By Topic

High-efficiency AlGaInP light-emitting diodes for solid-state lighting applications

Sign In

Cookies must be enabled to login.After enabling cookies , please use refresh or reload or ctrl+f5 on the browser for the login options.

Formats Non-Member Member
$31 $31
Learn how you can qualify for the best price for this item!
Become an IEEE Member or Subscribe to
IEEE Xplore for exclusive pricing!
close button

puzzle piece

IEEE membership options for an individual and IEEE Xplore subscriptions for an organization offer the most affordable access to essential journal articles, conference papers, standards, eBooks, and eLearning courses.

Learn more about:

IEEE membership

IEEE Xplore subscriptions

2 Author(s)
Gessmann, Th. ; Department of Electrical, Computer, and Systems Engineering, Rensselaer Polytechnic Institute, Troy, New York 12180 ; Schubert, E.F.

Your organization might have access to this article on the publisher's site. To check, click on this link: 

AlGaInP lattice matched to GaAs is suited for light-emitting diodes (LEDs) operating in the red, orange, yellow, and yellow–green wavelength range. Such long-wavelength visible-spectrum devices will play an important role in solid-state lighting applications. This review discusses the major classes of AlGaInP device structures, including absorbing-substrate (AS) LEDs, absorbing substrate LEDs enhanced by distributed-Bragg-reflectors (DBRs), transparent substrate (TS) LEDs, thin-film (TF) LEDs, and LEDs using omnidirectional reflectors (ODRs). Some of these device structures have well-known deficiencies: A significant fraction of light is absorbed in the GaAs substrate in AS-LEDs; DBRs are essentially transparent at oblique angles of incidence leading to substantial optical losses. More recent developments such as TS-LEDs and TF-LEDs avoid these drawbacks. High-reflectivity, electrically conductive ODRs were recently developed that considerably outperform conventional distributed Bragg reflectors. LEDs using such conductive ODRs can replace DBRs in AlGaInP LEDs and are potential candidates for low-cost high-efficiency LEDs suitable for high-power solid-state lighting applications. © 2004 American Institute of Physics.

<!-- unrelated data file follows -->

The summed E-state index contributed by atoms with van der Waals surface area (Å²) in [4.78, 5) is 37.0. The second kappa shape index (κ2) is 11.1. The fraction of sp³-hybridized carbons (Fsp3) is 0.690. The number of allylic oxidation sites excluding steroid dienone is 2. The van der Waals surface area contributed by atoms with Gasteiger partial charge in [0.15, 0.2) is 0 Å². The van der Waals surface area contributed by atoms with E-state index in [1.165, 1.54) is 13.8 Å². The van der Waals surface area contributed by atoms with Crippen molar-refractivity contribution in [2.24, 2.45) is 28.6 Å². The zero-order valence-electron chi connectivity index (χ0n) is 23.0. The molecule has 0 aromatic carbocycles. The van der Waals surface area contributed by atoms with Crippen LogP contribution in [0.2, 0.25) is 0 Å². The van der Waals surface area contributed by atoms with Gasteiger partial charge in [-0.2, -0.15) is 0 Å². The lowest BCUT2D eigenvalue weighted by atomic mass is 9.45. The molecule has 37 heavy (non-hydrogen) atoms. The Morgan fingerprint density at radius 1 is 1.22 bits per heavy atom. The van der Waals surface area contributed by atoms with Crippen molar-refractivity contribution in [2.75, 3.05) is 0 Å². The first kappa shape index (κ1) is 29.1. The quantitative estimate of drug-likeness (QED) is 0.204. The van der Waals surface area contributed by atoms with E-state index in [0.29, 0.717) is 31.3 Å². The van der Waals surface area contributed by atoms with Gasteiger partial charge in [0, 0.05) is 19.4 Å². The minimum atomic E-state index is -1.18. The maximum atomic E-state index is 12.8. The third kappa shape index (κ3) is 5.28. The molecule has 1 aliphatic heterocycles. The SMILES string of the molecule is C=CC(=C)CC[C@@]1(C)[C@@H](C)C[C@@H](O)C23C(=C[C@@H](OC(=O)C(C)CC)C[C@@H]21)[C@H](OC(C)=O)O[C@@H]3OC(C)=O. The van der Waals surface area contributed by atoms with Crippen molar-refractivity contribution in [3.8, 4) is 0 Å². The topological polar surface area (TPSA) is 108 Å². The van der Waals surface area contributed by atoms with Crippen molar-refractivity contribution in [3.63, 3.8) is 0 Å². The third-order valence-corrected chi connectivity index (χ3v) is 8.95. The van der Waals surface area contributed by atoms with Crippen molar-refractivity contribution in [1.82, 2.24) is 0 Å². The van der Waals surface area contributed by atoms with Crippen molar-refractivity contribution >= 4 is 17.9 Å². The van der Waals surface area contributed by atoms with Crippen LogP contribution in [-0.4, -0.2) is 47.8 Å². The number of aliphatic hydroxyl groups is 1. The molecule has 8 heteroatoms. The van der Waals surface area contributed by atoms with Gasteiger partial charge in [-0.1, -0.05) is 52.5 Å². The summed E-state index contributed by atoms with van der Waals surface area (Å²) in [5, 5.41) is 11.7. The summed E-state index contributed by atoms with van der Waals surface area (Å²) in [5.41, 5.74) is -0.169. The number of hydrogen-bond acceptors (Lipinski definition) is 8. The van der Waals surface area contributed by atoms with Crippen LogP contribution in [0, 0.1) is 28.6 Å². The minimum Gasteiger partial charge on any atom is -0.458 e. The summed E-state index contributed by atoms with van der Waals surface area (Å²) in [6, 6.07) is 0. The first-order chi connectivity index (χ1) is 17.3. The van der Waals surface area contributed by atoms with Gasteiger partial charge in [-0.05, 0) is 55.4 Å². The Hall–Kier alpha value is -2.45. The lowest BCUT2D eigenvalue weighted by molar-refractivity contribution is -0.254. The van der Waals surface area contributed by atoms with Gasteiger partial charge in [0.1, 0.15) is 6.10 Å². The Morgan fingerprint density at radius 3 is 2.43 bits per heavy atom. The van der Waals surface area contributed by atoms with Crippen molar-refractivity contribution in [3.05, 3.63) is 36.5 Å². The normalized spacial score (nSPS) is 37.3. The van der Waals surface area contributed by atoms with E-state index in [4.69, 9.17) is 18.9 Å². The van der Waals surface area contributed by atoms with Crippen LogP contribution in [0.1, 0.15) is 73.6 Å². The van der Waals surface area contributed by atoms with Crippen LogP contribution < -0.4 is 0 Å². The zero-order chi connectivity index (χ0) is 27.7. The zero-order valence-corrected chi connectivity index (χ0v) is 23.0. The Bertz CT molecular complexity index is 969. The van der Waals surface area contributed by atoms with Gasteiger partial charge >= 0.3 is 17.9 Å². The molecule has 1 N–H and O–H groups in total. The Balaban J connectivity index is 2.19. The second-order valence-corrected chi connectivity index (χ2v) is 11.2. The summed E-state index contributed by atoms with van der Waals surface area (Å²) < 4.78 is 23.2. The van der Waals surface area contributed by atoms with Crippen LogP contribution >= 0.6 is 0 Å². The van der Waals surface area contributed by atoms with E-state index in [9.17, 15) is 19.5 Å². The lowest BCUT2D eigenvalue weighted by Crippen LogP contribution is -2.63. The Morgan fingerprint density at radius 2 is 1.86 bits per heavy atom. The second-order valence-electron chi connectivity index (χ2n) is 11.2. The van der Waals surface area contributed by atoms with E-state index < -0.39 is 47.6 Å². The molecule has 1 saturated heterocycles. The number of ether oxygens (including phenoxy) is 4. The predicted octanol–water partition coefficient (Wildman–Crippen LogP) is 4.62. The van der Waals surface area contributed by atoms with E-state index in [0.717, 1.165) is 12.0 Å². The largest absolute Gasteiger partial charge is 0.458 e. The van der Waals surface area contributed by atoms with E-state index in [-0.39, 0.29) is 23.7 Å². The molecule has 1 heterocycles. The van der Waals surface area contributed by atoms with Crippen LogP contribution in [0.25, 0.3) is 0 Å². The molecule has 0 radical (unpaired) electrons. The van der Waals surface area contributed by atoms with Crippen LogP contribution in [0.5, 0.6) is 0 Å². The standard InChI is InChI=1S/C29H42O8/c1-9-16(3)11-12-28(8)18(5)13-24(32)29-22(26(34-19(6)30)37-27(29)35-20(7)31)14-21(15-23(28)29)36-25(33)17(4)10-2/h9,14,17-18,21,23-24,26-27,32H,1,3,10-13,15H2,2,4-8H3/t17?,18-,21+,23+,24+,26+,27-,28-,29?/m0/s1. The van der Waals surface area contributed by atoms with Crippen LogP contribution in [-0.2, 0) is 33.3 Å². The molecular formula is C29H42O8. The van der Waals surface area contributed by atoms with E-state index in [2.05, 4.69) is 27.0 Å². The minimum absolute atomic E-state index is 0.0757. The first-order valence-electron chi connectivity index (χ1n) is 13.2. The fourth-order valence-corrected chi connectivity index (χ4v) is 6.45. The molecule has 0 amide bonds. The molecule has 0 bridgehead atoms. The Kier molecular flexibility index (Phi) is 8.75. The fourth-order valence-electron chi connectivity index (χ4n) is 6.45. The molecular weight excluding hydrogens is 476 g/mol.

Published in:

Journal of Applied Physics  (Volume:95 ,  Issue: 5 )